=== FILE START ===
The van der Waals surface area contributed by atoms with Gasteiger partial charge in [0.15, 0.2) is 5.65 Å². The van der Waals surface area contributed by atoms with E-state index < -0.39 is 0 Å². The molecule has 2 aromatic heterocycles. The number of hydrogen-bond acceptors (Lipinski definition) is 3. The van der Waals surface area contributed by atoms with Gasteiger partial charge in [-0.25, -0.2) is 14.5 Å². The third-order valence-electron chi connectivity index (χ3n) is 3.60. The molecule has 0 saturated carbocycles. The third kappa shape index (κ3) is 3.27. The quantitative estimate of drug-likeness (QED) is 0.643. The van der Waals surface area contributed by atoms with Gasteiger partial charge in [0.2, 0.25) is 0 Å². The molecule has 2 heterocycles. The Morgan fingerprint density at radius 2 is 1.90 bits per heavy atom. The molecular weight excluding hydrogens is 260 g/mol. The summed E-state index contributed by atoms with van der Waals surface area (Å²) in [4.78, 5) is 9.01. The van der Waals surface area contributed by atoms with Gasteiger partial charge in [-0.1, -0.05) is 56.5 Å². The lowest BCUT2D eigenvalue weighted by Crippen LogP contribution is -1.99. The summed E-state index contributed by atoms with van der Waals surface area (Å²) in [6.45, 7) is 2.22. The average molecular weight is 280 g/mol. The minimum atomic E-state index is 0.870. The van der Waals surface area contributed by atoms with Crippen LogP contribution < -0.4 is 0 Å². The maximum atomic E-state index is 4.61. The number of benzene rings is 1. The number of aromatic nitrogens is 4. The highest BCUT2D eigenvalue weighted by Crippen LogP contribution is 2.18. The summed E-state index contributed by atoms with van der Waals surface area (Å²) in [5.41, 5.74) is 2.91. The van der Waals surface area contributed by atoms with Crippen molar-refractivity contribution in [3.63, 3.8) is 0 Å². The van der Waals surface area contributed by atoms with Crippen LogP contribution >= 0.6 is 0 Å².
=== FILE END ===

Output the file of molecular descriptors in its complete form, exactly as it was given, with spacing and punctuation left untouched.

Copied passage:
The van der Waals surface area contributed by atoms with Gasteiger partial charge in [0.15, 0.2) is 5.65 Å². The van der Waals surface area contributed by atoms with E-state index < -0.39 is 0 Å². The molecule has 2 aromatic heterocycles. The number of hydrogen-bond acceptors (Lipinski definition) is 3. The van der Waals surface area contributed by atoms with Gasteiger partial charge in [-0.25, -0.2) is 14.5 Å². The third-order valence-electron chi connectivity index (χ3n) is 3.60. The molecule has 0 saturated carbocycles. The third kappa shape index (κ3) is 3.27. The quantitative estimate of drug-likeness (QED) is 0.643. The van der Waals surface area contributed by atoms with Gasteiger partial charge in [0.2, 0.25) is 0 Å². The molecule has 2 heterocycles. The Morgan fingerprint density at radius 2 is 1.90 bits per heavy atom. The molecular weight excluding hydrogens is 260 g/mol. The summed E-state index contributed by atoms with van der Waals surface area (Å²) in [4.78, 5) is 9.01. The van der Waals surface area contributed by atoms with Gasteiger partial charge in [-0.1, -0.05) is 56.5 Å². The lowest BCUT2D eigenvalue weighted by Crippen LogP contribution is -1.99. The summed E-state index contributed by atoms with van der Waals surface area (Å²) in [6.45, 7) is 2.22. The average molecular weight is 280 g/mol. The minimum atomic E-state index is 0.870. The van der Waals surface area contributed by atoms with Crippen LogP contribution < -0.4 is 0 Å². The maximum atomic E-state index is 4.61. The number of benzene rings is 1. The number of aromatic nitrogens is 4. The highest BCUT2D eigenvalue weighted by Crippen LogP contribution is 2.18. The summed E-state index contributed by atoms with van der Waals surface area (Å²) in [5.41, 5.74) is 2.91. The van der Waals surface area contributed by atoms with Crippen molar-refractivity contribution in [3.63, 3.8) is 0 Å². The van der Waals surface area contributed by atoms with Crippen LogP contribution >= 0.6 is 0 Å².